According to Reuters: "The worst tanker oil spill in decades is unfolding 260km (160 miles) off Shanghai after an Iranian oil tanker carrying [136,000] tonnes of toxic oil collided with a freighter and exploded, killing all 32 crew onboard." On 6th January, the 274 meters long Sanchi oil tanker collided with the smaller Hong Kong-flagged bulker CF Crystal. The BBC relates that "After the collision the Sanchi drifted at about 2.2km/h (1.4mph), south-eastwards towards the Japanese island of Amami Oshima". Reuters continues: "The ship burned, spewing its cargo, for more than a week before sinking in the waters between China, Japan and South Korea." It now lies 115 metres below sea level.
On 16.01.2018, World Maritime News collected the comments of China’s Oceanic Administration which informed: "There is an 18.5 km long, 1.85-7.4 km wide condensate leak zone around the area"".
World Maritime News relayed information : "Shanghai Maritime Search and Rescue Center officials informed that the flames reached 800 to 1,000 meters high at the time, while oil spills from the ship continued burning in the area where the ship went down.".
Image of the burning Sanchi as it was sinking to the sea on 14 January 2018 - source
On the sea warm waters (light green), the fire can be identified as the hottest element (red). The hot smoke (yellow) drifts west until it is hidden by a cold opaque cloud above (purple). Reuters details: "The Panama-registered Sanchi was carrying the equivalent of nearly 1 million barrels of ultra-light crude, plus its own fuel, to South Korea. According to the International Tanker Owners Pollution Federation, the collision led to the worst tanker spill in 35 years. Authorities have had trouble pinning down how big the spill is, as it changes by the day amid strong ocean currents. But concerns are growing about the potential impact to key fishing grounds and sensitive marine ecosystems off Japan and South Korea, which lie in the projected path of the oil, according to Britain's National Oceanography Centre.".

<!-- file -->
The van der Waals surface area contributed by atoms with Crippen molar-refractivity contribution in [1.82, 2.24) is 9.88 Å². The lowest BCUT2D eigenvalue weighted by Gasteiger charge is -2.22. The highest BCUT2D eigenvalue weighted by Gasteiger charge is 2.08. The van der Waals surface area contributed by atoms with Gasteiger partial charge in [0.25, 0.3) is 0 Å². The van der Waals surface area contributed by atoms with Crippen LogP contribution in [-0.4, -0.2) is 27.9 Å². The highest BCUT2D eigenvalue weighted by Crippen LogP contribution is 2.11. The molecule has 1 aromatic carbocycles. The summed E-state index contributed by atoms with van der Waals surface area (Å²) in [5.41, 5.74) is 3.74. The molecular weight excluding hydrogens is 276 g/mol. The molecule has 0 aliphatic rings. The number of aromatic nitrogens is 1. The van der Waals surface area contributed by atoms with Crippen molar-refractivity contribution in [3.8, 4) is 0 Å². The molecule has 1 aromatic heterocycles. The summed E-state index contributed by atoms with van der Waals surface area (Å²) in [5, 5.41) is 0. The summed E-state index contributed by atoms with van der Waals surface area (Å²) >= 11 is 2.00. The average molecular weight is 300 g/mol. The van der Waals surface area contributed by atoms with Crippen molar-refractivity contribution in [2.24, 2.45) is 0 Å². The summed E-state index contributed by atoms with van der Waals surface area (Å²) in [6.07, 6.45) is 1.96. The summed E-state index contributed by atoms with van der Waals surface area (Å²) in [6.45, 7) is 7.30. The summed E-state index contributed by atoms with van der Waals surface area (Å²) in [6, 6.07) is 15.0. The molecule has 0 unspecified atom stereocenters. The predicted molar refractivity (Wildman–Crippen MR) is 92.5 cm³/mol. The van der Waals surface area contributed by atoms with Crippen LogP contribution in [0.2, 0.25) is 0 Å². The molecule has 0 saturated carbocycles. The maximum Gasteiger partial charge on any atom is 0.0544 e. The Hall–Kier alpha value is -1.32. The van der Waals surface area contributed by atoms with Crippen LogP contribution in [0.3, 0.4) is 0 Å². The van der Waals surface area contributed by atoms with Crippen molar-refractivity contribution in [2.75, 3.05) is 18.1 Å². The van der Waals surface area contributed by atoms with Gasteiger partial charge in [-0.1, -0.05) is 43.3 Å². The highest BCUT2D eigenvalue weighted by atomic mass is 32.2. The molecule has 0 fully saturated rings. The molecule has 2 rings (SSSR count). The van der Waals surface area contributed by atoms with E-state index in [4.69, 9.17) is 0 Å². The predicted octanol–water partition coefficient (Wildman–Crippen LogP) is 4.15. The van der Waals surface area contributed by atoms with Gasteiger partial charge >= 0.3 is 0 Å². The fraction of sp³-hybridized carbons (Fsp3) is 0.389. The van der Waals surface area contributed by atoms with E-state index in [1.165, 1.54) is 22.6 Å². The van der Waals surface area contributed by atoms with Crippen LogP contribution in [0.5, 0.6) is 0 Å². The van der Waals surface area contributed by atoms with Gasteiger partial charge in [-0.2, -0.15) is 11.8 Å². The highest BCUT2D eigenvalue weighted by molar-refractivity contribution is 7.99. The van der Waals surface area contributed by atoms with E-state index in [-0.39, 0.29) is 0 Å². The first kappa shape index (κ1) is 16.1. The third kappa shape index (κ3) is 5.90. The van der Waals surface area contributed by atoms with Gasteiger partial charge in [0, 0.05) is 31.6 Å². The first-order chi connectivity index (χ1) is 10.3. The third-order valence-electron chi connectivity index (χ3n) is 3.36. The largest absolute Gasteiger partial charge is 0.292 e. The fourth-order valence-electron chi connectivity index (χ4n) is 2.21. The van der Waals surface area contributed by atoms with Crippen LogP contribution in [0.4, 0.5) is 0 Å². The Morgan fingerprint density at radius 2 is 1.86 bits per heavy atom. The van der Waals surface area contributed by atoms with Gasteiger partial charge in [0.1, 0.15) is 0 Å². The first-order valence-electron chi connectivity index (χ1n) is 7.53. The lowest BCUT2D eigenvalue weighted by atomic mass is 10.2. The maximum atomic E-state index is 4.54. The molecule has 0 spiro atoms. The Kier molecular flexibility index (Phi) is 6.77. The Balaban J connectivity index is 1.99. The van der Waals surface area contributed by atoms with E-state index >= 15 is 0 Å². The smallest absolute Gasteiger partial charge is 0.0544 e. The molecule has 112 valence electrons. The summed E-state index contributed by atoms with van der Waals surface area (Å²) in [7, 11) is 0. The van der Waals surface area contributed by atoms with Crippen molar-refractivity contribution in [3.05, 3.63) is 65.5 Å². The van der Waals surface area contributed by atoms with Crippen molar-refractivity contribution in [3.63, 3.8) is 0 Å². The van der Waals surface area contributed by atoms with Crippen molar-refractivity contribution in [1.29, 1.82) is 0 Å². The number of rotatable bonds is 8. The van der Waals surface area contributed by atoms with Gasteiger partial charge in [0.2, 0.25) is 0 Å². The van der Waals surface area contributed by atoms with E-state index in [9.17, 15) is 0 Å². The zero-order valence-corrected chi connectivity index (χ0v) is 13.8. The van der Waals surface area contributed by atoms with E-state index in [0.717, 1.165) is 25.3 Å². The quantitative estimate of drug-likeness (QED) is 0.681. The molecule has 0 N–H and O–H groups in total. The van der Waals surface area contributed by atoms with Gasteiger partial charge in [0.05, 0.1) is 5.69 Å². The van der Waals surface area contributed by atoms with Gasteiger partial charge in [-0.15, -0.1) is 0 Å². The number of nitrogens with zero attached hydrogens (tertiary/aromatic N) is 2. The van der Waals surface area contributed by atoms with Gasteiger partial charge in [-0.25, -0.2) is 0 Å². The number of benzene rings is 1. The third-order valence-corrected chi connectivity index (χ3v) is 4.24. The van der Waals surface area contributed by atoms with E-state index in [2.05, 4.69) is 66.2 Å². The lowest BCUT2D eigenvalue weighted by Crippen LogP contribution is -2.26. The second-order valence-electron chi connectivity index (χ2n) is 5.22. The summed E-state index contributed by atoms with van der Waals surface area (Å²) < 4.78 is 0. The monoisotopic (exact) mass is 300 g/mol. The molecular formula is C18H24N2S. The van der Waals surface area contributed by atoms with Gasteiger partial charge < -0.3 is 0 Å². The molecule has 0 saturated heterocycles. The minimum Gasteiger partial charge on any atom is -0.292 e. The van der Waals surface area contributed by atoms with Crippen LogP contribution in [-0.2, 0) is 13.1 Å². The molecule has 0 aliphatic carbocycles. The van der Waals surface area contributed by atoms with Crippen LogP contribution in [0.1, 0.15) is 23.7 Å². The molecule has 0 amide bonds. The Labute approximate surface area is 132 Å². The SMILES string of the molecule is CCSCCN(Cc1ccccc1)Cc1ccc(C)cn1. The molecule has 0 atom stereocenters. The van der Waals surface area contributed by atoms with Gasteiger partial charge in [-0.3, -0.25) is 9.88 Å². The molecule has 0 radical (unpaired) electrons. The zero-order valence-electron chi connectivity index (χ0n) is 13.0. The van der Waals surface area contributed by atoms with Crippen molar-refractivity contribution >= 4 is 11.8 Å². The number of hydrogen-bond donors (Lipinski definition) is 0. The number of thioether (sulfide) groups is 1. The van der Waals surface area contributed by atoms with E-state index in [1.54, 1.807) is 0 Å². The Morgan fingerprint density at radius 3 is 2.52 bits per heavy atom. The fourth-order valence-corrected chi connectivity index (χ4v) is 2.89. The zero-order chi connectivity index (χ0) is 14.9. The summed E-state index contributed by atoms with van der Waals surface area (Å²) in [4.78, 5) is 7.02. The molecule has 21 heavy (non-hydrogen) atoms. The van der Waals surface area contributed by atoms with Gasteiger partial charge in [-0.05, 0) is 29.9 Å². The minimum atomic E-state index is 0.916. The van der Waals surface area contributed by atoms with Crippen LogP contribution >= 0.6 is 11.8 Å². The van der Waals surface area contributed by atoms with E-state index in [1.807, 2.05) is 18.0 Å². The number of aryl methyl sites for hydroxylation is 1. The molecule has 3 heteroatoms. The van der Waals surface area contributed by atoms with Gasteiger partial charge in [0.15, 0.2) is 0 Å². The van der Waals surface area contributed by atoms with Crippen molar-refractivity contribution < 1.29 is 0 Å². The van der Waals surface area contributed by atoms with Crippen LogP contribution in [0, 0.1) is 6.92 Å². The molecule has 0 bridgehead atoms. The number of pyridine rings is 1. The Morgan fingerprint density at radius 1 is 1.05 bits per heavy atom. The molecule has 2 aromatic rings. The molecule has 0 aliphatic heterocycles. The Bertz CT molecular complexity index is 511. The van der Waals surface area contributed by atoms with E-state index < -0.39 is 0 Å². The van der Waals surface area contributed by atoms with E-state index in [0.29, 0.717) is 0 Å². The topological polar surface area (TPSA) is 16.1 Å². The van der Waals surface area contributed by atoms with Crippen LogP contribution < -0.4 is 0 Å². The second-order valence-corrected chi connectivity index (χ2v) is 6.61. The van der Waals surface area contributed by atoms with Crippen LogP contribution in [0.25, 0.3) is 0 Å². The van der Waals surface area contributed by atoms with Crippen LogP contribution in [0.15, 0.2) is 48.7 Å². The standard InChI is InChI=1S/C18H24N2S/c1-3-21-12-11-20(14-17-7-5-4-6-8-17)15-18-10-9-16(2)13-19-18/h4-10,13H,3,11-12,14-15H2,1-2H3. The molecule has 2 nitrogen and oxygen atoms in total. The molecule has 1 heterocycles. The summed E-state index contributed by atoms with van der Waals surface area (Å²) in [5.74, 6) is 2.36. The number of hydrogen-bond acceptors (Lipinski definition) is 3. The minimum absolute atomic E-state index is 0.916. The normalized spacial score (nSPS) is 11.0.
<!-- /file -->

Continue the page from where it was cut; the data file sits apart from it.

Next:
In its article published a week before the vessel sank, the BBC reported: "Condensate is certainly toxic. It is much lighter in colour and odour than heavy crudes, potentially making it a lot harder to detect and contain. Simon Boxall, of the National Oceanography Centre at the University of Southampton, told the BBC there was another difference: 'It's not like crude, which does break down under natural microbial action; this stuff actually kills the microbes that break the oil down.' It cannot be picked off the surface like heavy crude. Dr Boxall said the best hope was to put out the fire and stop the ship from sinking. 'If she sinks with a lot of cargo intact, then you have a time bomb on the sea bed which will slowly release the condensate.' He added: 'There could be a long-term exclusion of fishing for many hundreds of kilometres in this area.'".
As evidenced by Najoui & al., oil drifts first from its underwater source and then from its surface outbreaks under the influence of water currents.
Radar are usually the most relevant remote sensing sensors to monitor oil spills. The surface tension induced by the oil film breaks the wavelets produced by the wind. The backscattered signal returns to the radar instrument with less intensity leading to significantly darker spots in the radar image. However, all black spots in the radar image do not indicate the presence of oil slicks.
CMEMS Mercator water velocity layer with intensity highlighted by a look up table and direction shown with vectors - hyperlookAs highlighted by the sea currents shown above, this area is crossed by the powerful "Kuroshio Current" which produces a dominant north-eastward drift. Six days after the sinking, the Kuroshio Current continues to drag oil spills toward the Japanese islands.